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MENTAL ILLNESS. ADULT PSYCHOPATHOLOGY Definitions of mental health vs. illness vary: culture: great variability SES (a rich man is eccentric, a poor one is mad) age: more acceptance of ‘odd’ behaviours in the elderly

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  1. MENTAL ILLNESS ADULT PSYCHOPATHOLOGY Definitions of mental health vs. illness vary: • culture: great variability • SES (a rich man is eccentric, a poor one is mad) • age: more acceptance of ‘odd’ behaviours in the elderly • gender: different cultural expectations, less tolerance of deviance in women

  2. ADULT PSYCHOPATHOLOGY (Cont’d) Ideal vs. real mental health (e.g. text) • Difference between stress and coping mechanisms, which can sometimes be maladaptive, and full blown mental illness. • Change is always stressful, individual variation in optimal levels of stress. • Summation of stresses as we age: depletion of coping resources vs. development of better coping strategies.

  3. ADULT PSYCHOPATHOLOGY (Cont’d) Important personal variables: • past history • personality • social supports • SES • locus of control (women, poor and elderly more external) • longevity (higher incidence)

  4. ADULT PSYCHOPATHOLOGY (Cont’d) Bottom line criterion for mental illness: • inability to function Importance of label, stigma Relative influence of nature vs. nurture (heredity/environment): • the higher the genetic predisposition, the fewer environmental insults needed to produce mental illness.

  5. ADULT PSYCHOPATHOLOGY (Cont’d) Most common model of mental illness: • medical model Medical model: • a series of culturally unacceptable behaviours is ‘packaged’ into a diagnostic category. DSM: • no uniform, testable criteria.

  6. ADULT PSYCHOPATHOLOGY (Cont’d) Each category has: • Symptoms (mix of behavioural and physical) • Underlying cause (etiology) • Treatment (can be just palliative or geared to eradicate the cause) Approaches: • biological • psychological • combination of both

  7. ADULT PSYCHOPATHOLOGY (Cont’d) Biological approach: • organic causes (brain) • treatment: drugs, ECT, surgery Psychological approach: • causes: stress, emotions, personality, childhood experiences, poor coping strategies • treatment: psychotherapy (rare for the elderly) Combination approach: • causes: both organic and environmental • treatment: usually drugs and some level of psychotherapy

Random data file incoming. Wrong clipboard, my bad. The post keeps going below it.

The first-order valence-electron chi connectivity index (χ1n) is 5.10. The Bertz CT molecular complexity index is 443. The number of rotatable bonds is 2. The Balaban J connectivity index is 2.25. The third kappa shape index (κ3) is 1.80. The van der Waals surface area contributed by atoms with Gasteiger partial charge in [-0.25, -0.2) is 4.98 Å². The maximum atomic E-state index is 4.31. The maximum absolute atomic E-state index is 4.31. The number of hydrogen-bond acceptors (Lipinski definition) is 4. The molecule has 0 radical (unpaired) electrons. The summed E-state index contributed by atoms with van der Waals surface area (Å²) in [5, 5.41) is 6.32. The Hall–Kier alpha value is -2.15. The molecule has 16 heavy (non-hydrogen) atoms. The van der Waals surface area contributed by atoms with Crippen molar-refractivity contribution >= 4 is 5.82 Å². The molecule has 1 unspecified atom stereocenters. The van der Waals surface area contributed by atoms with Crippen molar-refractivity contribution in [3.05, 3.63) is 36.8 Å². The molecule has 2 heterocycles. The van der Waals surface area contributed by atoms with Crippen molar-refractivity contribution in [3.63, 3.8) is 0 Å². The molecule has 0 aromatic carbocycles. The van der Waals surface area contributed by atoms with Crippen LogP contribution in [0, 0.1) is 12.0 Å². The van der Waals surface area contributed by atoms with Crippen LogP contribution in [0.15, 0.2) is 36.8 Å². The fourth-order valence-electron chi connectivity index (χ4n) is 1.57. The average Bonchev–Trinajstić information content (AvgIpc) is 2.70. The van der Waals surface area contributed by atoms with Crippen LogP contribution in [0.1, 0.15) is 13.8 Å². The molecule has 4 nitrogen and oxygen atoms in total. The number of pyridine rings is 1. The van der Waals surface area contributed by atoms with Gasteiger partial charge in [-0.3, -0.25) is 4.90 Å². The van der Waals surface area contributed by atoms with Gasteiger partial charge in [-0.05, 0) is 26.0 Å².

8. ADULT PSYCHOPATHOLOGY (Cont’d) Etiology of mental illness: • organic, e.g. Alzheimer's • functional or psychic, e.g. phobias • organic + environment, e.g. most • “problems in living” (Szasz) Treatments: • drugs • ECT • psychotherapies • out vs. inpatient

  9. stroke heart attack malnutrition trauma tumors infections electrolite imbalance diabetes thyroid dysfunction liver dysfunction drugs alcohol (Korsakoff syndrome) surgery (anesthesia) Brain disorders (delirium in text – covers only acute disorders) can be acute or chronic. Acute: rapid onset, reversible with treatment. Chronic: slow and gradual onset, degenerative, irreversible. Acute Brain Disorders: Many possible causes: • agitation • changes in sensation and perception • Some symptoms: • confusion • disorganized thinking

  10. Unfortunately, the reversible illnesses are treated as irreversible in the elderly, therefore depriving them of a possible cure. Chronic Brain Disorders Schizophrenia: • onset between ages 13 and 30, chronic • Delusions: • thought disorders, belief system • Hallucinations: • sensory perceptions not based on actual, real stimuli • Inappropriate Affect • Managed with drugs

  11. Depression: Very high incidence all ages. Two types: • Unipolar: depression only, more common in older adults. • Bipolar: alternating depression and mania, also called manic-depression. More common in the young. Depression can also be: • Reactive: acute, short duration, due to events, responds to psychotherapy alone, support. • Chronic: long term, resistant to psychotherapy, often need physical therapies, e.g. drugs, ECT.

  12. Drugs: • tricyclics, MAO inhibitors, lithium (for bipolar, very toxic to liver and kidneys, increases blood pressure), SSRIs: selective serotonin reuptake inhibitors, e.g. Prozac, Zoloft, Paxil, etc. • Side effects of drugs leads to low compliance. Also danger of drug interactions (potentiate or decrease effect when combined with other drugs) often dangerous.

  13. ECT: • electroconvulsive therapy, “shock”, memory deficits, brain damage possible. Nobody knows how it works. Psychoactive drugs for the elderly: • Elderly need lower doses!! • More problematic, as dosages have to be more carefully adjusted, usually downward. Also problem of interaction with other drugs taken for other problems. Polypharmacy.

  14. Some Signs of Depression: • dysphoria • insomnia • fatigue • inability to enjoy things that were liked • changes in appetite • crying jags • despair • apathy • pessimism • differences between young and old: young may cover it up better • impaired daily functioning • negative thoughts, suicidal ideation

  15. People with chronic illnesses very vulnerable to depression • Some diseases of middle/old age can also cause depression: • CV disease • brain disorders (Parkinson’s, MS, dementias, etc.) • metabolic disturbances (e.g. diabetes, thyroid) • cancer • post-operatory period • many drugs can cause depression and suicide